Smart-Ski Airbag is Keeping Skiers Safer on the Slopes

On January 1, the International Ski Federation (FIS) approved the D-Air Ski suit to be used in professional skiing. D-Air Ski is a wearable airbag suit that is worn over the back and under a ski-racing suit. It contains sensors that can detect if a skier is about to crash, and it will inflate in 100 milliseconds to protect the skier’s back, neck, shoulders and chest.

Designed by the Dianese suit company, the idea was originally made for motorcycle racing. The FIS approached Dianese in 2012 about creating a suit specifically for downhill ski racing.

According to the Scandinavian Journal of Sports Medicine, in any given season an alpine racer has a nearly 30 percent chance of being injured, most of those coming from crashes.

That’s why Dainese examined data from 238 descents and 700 minutes worth of ski time to create an algorithm that can differentiate between a skier who is going to crash versus a skier that is just performing normal ski activities like landing jumps.

“The D-Air Ski algorithm deploys the system in all cases where the skier’s body performs twists which go beyond what would be considered normal race dynamics, for example, forward, rear or lateral rotations during a jump or rolling over,” Dainese explains.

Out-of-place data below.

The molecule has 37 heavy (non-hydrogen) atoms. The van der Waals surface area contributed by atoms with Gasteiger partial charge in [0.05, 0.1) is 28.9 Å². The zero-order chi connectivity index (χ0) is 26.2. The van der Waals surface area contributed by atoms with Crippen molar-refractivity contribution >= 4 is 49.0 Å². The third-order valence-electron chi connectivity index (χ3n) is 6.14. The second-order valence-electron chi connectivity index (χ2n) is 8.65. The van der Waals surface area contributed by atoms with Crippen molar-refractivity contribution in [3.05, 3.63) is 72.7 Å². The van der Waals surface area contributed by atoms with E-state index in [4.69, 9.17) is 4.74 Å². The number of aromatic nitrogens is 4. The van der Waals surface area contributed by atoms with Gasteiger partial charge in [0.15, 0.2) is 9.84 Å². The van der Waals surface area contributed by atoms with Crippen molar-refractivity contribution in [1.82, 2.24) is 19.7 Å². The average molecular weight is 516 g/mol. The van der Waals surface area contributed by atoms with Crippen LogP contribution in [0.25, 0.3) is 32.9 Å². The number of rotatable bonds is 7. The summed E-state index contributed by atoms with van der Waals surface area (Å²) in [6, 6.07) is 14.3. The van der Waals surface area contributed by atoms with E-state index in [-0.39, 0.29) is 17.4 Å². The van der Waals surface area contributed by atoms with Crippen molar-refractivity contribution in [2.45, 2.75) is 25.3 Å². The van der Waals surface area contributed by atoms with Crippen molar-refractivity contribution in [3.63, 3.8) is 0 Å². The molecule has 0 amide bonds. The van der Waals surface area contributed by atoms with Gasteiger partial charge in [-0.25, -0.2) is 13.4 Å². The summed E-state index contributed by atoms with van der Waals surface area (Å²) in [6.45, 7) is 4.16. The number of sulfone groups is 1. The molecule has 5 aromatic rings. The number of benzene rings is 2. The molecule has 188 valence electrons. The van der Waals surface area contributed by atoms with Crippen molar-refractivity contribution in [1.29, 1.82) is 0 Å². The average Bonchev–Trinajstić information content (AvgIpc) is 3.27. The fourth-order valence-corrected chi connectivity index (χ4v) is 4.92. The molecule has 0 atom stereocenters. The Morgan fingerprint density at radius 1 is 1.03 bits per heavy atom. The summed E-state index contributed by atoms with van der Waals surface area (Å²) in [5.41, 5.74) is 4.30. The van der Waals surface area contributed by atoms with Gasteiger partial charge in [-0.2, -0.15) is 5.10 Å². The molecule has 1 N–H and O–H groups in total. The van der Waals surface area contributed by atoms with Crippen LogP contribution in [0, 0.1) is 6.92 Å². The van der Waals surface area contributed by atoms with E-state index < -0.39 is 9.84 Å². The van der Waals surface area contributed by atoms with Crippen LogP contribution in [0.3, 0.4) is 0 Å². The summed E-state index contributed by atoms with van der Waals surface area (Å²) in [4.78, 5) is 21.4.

“The algorithm only inflates the system when signals received from seven sensors exceed a preset threshold. For example, in the event of a low speed slide not followed by rolling, the algorithm can decide not to inflate the airbag.”

The suit contains three gyroscopes, three accelerometers and a GPS unit. It also has a can of “cold gas”, which upon activation, inflates the 8-liter airbag that wraps around the skier’s upper body. According to Dianese, the D-Air Ski can absorb up to 60 percent of the impact force.

Unlike normal car airbags that deflate almost immediately after impact, the D-Air Ski’s airbag stays inflated for up to 10 seconds, continuing to provide the skier safety recover in case of a long crash.

Dainese wanted to make sure the suit would not inhibit a skier’s aerodynamics and slow them down, but they also couldn’t make it where it improved aerodynamics and gave them an unfair advantage over competition. The engineers at Dainese used Ferrari’s wind tunnel to test the suit’s design to make sure it didn’t at all alter a skier’s aerodynamics.

With the FIS approval in January, Dainese was able to showcase their suit just in time for the World Alpine Ski Championships in early February.

Speed skier Jan Farrell was wearing the D-Air Ski suit in a test run when he crashed at 50 mph.

“Before the first impact, I heard a boom and instantly felt how the airbag inflated,” Farrell said to the press afterwards. “It was like being in a shell.”

It could take some time before the D-Air Ski suit is used worldwide in the sport of downhill racing and other high intensity ski sports. When skiers realize what a difference an airbag can do to protect your torso in a high-speed crash, the D-Air Ski suit will be there as a first-of-its-kind personal protector.